Offering the first detailed account of how New York state’s quarantine order for health care workers returning from West Africa will be put into effect, the Cuomo administration issued guidelines that go beyond federal recommendations, but would allow individuals to spend their enforced isolation in a location of their choosing.
The state documents, copies of which were obtained by The New York Times, show an effort by Governor Andrew M. Cuomo’s administration to portray the quarantine in a humane manner.
President Obama, speaking at the White House on Tuesday, said that it was critical that policies dealing with returning health care workers do nothing that might discourage them from fighting the disease where it is needed in West Africa.
“I want to make sure that every policy we put in place is supportive of their efforts,” he said. While not commenting specifically on the orders issued by several states, which go beyond the federal guidelines, he said it was important that decisions were made based on “science,” not “fear.”
The protocols in New York, as outlined in the documents, are meant to ensure “a respectful and supportive approach” to arriving travelers, who should be “treated with the utmost respect and concern,” according to a document prepared by the state Health Department that outlines screening procedures.
Although Cuomo warned of the possibility of quarantine “at a government-regulated facility” when he and New Jersey Governor Chris Christie first announced the policy last week, the state protocols make clear that is not the state’s desired option for travelers arriving in New York.
“Preference should be given to quarantining the passenger in his or her residence,” the department’s document says.
New York Mayor Bill de Blasio said Tuesday that no one had flown into Kennedy International Airport from the affected region since the order was put in place.
Christie continued to defend his state’s mandatory quarantine program Tuesday, even as a growing number of scientists and public health specialists condemned the restrictions as overly broad and possibly harmful in the fight against Ebola in West Africa.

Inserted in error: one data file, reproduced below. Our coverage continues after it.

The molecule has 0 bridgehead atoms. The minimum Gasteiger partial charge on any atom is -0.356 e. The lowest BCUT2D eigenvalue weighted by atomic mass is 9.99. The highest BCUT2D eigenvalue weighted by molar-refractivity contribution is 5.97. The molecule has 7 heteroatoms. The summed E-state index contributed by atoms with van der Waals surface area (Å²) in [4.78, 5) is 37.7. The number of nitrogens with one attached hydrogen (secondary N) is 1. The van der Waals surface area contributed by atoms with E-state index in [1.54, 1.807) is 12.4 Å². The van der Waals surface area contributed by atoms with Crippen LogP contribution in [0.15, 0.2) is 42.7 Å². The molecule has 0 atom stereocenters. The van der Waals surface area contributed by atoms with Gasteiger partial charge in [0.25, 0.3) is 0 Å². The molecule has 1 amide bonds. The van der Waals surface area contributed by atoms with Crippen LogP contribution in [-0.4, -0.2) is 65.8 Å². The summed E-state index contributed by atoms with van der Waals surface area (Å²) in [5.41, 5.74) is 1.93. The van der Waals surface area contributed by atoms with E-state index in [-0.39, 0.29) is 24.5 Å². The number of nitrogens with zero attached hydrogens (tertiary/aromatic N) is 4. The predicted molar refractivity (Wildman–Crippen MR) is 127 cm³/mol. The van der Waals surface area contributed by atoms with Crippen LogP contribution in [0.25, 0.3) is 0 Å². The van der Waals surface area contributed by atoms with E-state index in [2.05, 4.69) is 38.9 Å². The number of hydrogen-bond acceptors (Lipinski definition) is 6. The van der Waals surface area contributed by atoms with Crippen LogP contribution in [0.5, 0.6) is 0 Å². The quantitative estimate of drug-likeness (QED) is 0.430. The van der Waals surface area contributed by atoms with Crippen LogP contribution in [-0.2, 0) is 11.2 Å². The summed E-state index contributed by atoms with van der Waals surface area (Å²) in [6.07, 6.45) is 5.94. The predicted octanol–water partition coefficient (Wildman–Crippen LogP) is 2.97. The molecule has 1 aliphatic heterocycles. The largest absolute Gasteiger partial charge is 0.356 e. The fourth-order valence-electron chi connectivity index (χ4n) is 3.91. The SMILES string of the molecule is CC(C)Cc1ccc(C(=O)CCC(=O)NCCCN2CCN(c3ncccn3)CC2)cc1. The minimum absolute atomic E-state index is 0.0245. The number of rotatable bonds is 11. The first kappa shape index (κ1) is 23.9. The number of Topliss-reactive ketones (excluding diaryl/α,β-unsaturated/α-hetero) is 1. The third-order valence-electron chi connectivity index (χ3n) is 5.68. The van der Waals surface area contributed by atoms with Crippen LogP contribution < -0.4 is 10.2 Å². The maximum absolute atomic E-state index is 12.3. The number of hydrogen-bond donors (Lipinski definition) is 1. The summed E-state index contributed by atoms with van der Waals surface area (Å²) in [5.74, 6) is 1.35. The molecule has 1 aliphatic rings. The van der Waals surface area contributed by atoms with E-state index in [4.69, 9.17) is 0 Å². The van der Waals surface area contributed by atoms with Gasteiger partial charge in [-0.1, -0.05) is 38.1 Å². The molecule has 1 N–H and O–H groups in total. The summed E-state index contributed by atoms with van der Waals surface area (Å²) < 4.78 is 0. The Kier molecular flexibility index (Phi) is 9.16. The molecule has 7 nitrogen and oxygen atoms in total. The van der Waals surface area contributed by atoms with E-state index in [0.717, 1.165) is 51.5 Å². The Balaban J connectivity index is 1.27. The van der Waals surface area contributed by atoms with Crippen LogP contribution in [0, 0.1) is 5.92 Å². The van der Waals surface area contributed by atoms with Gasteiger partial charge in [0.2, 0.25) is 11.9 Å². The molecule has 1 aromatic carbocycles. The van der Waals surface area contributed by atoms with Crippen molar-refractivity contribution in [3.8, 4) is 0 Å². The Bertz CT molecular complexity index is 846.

The New England Journal of Medicine, in an editorial published on its website, said the approach taken by New Jersey, New York, and several other states “is not scientifically based, is unfair and unwise, and will impede essential efforts to stop these awful outbreaks of Ebola disease at their source, which is the only satisfactory goal.”
Jim Yong Kim, president of the World Bank, said on Tuesday that thousands more workers were desperately needed in West Africa, and he worried about the impact that travel restrictions might have on their recruitment.
“Right now, I’m very much worried about where we will find those health care workers,” he said while in Ethiopia.
Dr. Bruce Ribner, an infectious disease specialist who directed the care of several Ebola patients at Emory University Hospital in Atlanta, added his voice to those concerned about the impact of mandatory quarantines, warning officials to be “mindful of unintended consequences” that could impede the fight against Ebola.
He made his comments at a news conference to announce the recovery of one of his patients, Amber Vinson, a nurse who contracted Ebola while caring for a patient in Dallas.
The federal Centers for Disease Control and Prevention issued guidelines Monday, calling for travelers returning to the United States who have had exposure to Ebola patients to voluntarily isolate themselves.
The new guidelines expanded on previous protocols and called for some restricted movement, saying returning medical workers should not, for instance, fly on commercial airlines during the 21-day monitoring period. However, the federal guidelines do not go as far as some states want.
At least six states have called for mandatory quarantines, which are imposed under the force of law.
While the CDC issues guidelines, it does not have the power to police public health matters, so it is up to the states to carry out the policy.
Christie made it clear Monday he had no intention of following the lead of the federal agency. “We want stricter things than they were willing to impose,” he said on NBC’s “Today” show.
He said federal authorities were not acting in the best interest of the public in refusing to impose stricter guidelines.
“This is because they don’t want to admit that we were right and they were wrong,” Christie said.
For those who arrive in New York with a connecting flight, the state order says that transportation will be arranged when possible so that the person can monitor his or her health under the guidelines of local health authorities. It was not immediately clear if people would be allowed to board their connecting flight or whether some alternative transportation would be arranged.